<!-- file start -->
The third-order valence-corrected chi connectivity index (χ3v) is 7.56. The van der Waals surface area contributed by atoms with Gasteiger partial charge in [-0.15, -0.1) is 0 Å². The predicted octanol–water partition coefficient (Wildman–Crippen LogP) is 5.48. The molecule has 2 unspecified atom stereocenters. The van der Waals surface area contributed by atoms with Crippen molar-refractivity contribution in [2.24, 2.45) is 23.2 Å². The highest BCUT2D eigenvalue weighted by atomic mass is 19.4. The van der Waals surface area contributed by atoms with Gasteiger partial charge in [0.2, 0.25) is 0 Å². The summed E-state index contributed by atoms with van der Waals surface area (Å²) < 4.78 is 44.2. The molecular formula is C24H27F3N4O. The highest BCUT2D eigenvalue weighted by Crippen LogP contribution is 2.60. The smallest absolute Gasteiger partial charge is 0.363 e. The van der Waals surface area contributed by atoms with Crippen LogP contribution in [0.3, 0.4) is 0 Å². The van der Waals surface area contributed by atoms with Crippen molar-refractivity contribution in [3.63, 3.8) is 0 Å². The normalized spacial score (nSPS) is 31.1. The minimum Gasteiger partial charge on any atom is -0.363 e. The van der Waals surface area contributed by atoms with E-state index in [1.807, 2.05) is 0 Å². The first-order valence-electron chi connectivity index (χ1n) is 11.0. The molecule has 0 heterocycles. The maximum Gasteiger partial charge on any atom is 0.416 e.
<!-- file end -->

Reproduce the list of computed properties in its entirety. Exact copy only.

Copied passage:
The third-order valence-corrected chi connectivity index (χ3v) is 7.56. The van der Waals surface area contributed by atoms with Gasteiger partial charge in [-0.15, -0.1) is 0 Å². The predicted octanol–water partition coefficient (Wildman–Crippen LogP) is 5.48. The molecule has 2 unspecified atom stereocenters. The van der Waals surface area contributed by atoms with Crippen molar-refractivity contribution in [2.24, 2.45) is 23.2 Å². The highest BCUT2D eigenvalue weighted by atomic mass is 19.4. The van der Waals surface area contributed by atoms with Gasteiger partial charge in [0.2, 0.25) is 0 Å². The summed E-state index contributed by atoms with van der Waals surface area (Å²) < 4.78 is 44.2. The molecular formula is C24H27F3N4O. The highest BCUT2D eigenvalue weighted by Crippen LogP contribution is 2.60. The smallest absolute Gasteiger partial charge is 0.363 e. The van der Waals surface area contributed by atoms with Crippen LogP contribution in [0.3, 0.4) is 0 Å². The van der Waals surface area contributed by atoms with Crippen molar-refractivity contribution in [3.63, 3.8) is 0 Å². The normalized spacial score (nSPS) is 31.1. The minimum Gasteiger partial charge on any atom is -0.363 e. The van der Waals surface area contributed by atoms with E-state index in [1.807, 2.05) is 0 Å². The first-order valence-electron chi connectivity index (χ1n) is 11.0. The molecule has 0 heterocycles. The maximum Gasteiger partial charge on any atom is 0.416 e.